Colorado State University Veterinarians Offer Winter and Holiday Health Tips for Animals

Note to Reporters: The following are helpful tips to pet owners offered by veterinarians at Colorado State University’s Veterinary Teaching Hospital. The paragraphs can be used alone as filler or in a group as a set of tips. If you need additional information, please contact Dell Rae Moellenberg at (970) 491-6009 or If you’d like to include additional source information, please attribute these tips to Colorado State University’s College of Veterinary Medicine and Biomedical Sciences.

The following information provides seasonal advice and information for pet owners.

Work with veterinarian to determine if complementary medicine options hurt or help pet
Looking for information about your pet’s health online? The amount of medical misinformation on the internet, especially for complementary and alternative medicine, is staggering.

Your veterinarian may struggle to give you good advice about using complementary and alternative medicine for your pet because there is very little evidence-based research on these treatments for pets. Despite lack of scientific evidence, consumers buy herbs and supplements for their pets – often online without the benefit of a veterinary exam.

The FDA stipulates different regulations on dietary supplements, including herbs, for humans and animals, and dietary supplements for animals are still regulated. About 180 botanical species are currently marketed or in use by animal health professionals in the United States. Most products on the market for pets are unsafe and unapproved for current uses, according to the FDA. They’re only on the market because the FDA doesn’t have the resources to remove them.

While some complementary approaches may definitely provide a solution to your pet’s problem, others may cause harm. Some articles in lay publications have even offered advice about complementary medicine that is harmful to pets. For example, some suggest that pennyroyal oil as a treatment for fleas on pets. Pennyroyal is highly toxic and even small amounts have caused the death of animals. Another lay publication suggested having pets ingest comfrey as a way to promote healthy bones; comfrey causes irreversible liver damage.

Until more is known, pet owners need to work with their veterinarians to find scientific information from human medicine literature to help discern fact from fiction.
This information is provided as a service of Colorado State University veterinarians.

Tips for getting horse with fractured leg to hospital, clinic
Most horses with fractured legs need to be referred to a facility that can deal with challenges of fracture repair. Transporting an injured horse to a veterinary hospital is tricky and should be carefully done to minimize additional trauma to the leg during movement.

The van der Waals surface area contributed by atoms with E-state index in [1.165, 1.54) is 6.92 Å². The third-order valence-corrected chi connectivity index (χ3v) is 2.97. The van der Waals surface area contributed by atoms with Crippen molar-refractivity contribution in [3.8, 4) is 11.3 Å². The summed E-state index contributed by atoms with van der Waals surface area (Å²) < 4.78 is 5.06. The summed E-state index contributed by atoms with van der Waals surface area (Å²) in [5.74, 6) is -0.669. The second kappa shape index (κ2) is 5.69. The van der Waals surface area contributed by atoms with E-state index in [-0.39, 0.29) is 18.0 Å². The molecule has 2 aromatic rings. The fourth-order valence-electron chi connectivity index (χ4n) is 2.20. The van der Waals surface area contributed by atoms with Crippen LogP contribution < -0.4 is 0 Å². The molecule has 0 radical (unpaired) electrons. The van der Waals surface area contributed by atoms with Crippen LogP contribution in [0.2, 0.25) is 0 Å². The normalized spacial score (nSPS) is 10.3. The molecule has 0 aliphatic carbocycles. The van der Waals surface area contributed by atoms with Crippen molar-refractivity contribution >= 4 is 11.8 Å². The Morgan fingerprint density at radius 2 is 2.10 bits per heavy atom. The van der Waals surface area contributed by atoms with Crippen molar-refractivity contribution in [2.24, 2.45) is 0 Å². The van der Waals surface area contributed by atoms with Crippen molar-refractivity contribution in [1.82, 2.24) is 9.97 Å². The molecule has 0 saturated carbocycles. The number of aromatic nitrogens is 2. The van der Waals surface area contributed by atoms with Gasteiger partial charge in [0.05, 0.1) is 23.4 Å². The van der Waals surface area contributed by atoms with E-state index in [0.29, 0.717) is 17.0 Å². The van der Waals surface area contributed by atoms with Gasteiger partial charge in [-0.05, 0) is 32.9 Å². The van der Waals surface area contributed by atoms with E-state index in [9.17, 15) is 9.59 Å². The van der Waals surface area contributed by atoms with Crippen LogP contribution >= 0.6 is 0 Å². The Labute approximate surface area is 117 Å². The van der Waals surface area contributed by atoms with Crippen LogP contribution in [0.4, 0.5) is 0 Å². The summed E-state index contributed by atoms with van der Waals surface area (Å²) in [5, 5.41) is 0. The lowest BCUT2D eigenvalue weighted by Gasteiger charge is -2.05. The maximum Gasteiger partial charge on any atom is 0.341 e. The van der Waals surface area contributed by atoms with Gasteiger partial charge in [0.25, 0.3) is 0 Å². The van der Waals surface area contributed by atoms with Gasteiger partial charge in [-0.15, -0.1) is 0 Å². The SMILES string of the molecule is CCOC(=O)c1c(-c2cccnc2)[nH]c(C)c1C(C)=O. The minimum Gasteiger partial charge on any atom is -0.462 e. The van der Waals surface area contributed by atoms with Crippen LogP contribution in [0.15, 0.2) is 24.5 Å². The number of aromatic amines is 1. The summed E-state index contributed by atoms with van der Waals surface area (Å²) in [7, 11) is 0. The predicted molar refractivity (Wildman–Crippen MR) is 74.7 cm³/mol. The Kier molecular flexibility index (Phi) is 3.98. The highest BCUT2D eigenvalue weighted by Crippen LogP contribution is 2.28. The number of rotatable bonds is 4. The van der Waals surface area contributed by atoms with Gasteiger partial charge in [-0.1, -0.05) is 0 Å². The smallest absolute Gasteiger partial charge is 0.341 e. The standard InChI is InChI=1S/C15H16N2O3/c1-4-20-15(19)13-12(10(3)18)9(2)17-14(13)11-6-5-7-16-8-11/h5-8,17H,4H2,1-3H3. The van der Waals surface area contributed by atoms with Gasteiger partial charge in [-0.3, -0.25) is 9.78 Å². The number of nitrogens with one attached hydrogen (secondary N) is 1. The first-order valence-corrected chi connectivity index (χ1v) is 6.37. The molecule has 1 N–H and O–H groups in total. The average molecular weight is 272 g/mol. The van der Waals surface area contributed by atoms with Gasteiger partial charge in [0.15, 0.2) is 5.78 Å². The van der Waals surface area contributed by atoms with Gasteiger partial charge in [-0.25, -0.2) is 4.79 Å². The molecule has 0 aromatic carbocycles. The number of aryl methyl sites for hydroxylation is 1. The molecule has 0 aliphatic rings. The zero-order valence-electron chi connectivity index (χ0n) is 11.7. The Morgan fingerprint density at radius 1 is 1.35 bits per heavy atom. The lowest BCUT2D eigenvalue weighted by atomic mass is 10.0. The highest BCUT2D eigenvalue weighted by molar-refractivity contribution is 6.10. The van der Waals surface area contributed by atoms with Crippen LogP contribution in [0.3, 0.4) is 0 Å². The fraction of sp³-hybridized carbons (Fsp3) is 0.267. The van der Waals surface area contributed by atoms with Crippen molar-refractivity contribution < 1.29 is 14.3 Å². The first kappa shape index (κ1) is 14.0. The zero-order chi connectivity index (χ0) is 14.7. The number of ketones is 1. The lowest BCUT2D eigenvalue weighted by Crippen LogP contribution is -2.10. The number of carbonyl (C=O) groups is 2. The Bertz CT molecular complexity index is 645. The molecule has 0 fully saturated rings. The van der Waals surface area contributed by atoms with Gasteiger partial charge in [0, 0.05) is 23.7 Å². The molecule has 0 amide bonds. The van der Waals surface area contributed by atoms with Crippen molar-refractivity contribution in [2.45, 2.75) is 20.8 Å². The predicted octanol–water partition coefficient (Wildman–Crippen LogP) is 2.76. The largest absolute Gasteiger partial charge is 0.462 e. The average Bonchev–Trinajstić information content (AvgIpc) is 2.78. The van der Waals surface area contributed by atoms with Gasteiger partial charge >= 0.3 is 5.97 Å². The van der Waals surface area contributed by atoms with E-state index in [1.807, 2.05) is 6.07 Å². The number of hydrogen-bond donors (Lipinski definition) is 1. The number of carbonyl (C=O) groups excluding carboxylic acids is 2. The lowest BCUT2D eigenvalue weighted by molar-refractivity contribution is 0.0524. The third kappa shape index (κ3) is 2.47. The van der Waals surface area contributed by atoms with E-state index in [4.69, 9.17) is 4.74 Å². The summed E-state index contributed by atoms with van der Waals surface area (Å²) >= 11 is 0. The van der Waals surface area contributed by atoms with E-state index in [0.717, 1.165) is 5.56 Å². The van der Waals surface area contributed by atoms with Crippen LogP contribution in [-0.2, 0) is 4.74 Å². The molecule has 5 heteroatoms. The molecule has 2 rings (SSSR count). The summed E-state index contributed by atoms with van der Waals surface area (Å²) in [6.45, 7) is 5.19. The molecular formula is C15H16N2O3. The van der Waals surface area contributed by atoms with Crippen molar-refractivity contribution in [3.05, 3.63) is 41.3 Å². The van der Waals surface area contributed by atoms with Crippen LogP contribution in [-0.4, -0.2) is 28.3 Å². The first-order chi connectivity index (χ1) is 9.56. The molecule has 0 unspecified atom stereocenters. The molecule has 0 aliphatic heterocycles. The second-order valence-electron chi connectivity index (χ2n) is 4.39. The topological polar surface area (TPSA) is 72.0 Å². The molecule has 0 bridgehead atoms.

An important goal is to minimize additional injury to the outside tissue and prevent the skin over the fracture wound from opening.

First, consult with a veterinarian, even if by phone, regarding proper bandaging and splinting of the leg for transport. If possible, splints and bandages should be applied in a specific manner dependent upon the location of the fracture. A splint or bandage should extend beyond the joint above and below the fracture point.

In general, horses with a fracture should be loaded and confined in a trailer for transport. A trailer provides them with the best chance to support themselves without putting additional weight on a fractured limb and further injuring their leg. It’s often best to load the horse with the fractured leg facing the back of the trailer. If the driver has to slow or stop quickly, the horse will be able to use its good legs for support. The horse also should be confined as much as possible to allow it to support itself against the trailer when it is turning. Do not turn a horse loose in a trailer to find it own comfortable position.
This information is provided as a service of Colorado State University veterinarians.

Pets, the flu and you
Although rare, H1N1 has been discovered in ferrets and cats. At this time, there is no reason to believe that ill pets can pass H1N1 to people, but people can cause H1N1 illnesses in pets.

Because this strain of H1N1 is new, information about how it impacts animals is limited. It is possible that any animal may be susceptible to H1N1, but no other cases have been documented in companion animals. However, dogs and pet birds have been susceptible to other strains of the flu.